Publisher description for Electing justice : fixing the Supreme Court nomination process / Richard Davis.
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The nomination and confirmation of Supreme Court justices has, in recent years, become a battleground like no other. Bruising Senate confirmation hearings for failed nominee Robert Bork and successful nominee Clarence Thomas left the reputation of all branches of government in disarray and the participants--and the nation--exhausted. Even uncontroversial nominations such as those of Ruth Bader Ginsburg and Stephen Breyer have faced a protracted process. The Senate's Constitutional prerogative to provide advice and consent to the President's nominations to the highest court in the land has given rise to political grandstanding and ideological battles.
Less well known is how other players--interest groups, the news media, and, through their involvement, the general public--also affect the conduct and outcome of the Supreme Court nomination process. In Electing Justice Richard Davis reveals how from the late 1960s on, the role of these other players grew in intensity to the point that the nomination process would be unrecognizable to its original devisers, the Framers of the Constitution. The path to the Supreme Court now includes live television coverage of Senate hearings, "murder boards" in preparation for those hearings, a flood of press releases, television and radio advertisements, and public opinion polls. Unlike earlier, more elite-governed processes, the involvement of outside groups has become highly public and their impact is now widely accepted. The general public too has become involved as through the public campaigns waged by outside groups voters increasingly follow Supreme Court nominations and hold opinions about confirmation. How should we respond to this informal democratization of the selection process? The genie, Davis contends, cannot be put back into the bottle and we cannot return to a non-political, elite-driven ideal.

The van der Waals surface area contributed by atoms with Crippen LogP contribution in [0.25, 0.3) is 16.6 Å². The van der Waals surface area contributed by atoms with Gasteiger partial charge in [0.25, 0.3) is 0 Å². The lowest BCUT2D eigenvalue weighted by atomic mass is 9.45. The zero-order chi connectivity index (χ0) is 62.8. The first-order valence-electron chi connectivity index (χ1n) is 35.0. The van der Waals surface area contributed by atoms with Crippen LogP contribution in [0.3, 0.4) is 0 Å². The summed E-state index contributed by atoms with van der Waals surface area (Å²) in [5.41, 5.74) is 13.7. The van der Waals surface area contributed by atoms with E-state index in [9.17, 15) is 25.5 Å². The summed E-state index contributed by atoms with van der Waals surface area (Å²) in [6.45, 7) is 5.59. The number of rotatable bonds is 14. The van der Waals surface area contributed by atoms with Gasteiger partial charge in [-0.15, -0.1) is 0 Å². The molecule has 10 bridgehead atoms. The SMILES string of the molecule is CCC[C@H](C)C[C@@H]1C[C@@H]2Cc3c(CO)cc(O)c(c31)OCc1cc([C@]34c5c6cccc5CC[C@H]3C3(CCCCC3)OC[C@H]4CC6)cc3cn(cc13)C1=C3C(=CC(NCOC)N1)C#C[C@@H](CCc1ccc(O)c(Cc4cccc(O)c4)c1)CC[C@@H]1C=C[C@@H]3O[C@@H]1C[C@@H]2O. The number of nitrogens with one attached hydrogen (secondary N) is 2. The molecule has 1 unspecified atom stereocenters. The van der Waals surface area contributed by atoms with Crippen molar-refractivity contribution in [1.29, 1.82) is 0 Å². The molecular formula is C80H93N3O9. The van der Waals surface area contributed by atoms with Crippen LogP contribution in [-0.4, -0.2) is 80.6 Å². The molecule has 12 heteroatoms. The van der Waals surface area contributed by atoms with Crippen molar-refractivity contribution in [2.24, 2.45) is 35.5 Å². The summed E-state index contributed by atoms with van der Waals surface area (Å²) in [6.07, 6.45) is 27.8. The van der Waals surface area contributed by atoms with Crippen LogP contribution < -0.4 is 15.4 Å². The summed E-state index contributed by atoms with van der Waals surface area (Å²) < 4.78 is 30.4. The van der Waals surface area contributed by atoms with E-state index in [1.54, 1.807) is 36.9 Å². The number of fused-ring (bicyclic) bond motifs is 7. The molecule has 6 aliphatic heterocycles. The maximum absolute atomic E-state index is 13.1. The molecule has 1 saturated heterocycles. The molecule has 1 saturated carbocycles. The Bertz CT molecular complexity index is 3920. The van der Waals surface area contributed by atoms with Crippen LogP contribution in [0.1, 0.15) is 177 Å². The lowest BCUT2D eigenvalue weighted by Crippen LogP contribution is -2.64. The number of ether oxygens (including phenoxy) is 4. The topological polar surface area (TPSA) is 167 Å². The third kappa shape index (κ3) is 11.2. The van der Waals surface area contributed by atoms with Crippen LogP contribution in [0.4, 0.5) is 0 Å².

Davis concludes with several controversial recommendations that preserve the public role while avoiding the excesses of past nominations. By embracing the public's participation in the examination of nominees we can ensure a democratic process and secure an independent and accountable judicial branch.
Library of Congress subject headings for this publication:
United States. -- Supreme Court -- Officials and employees -- Selection and appointment.
Judges -- Selection and appointment -- United States.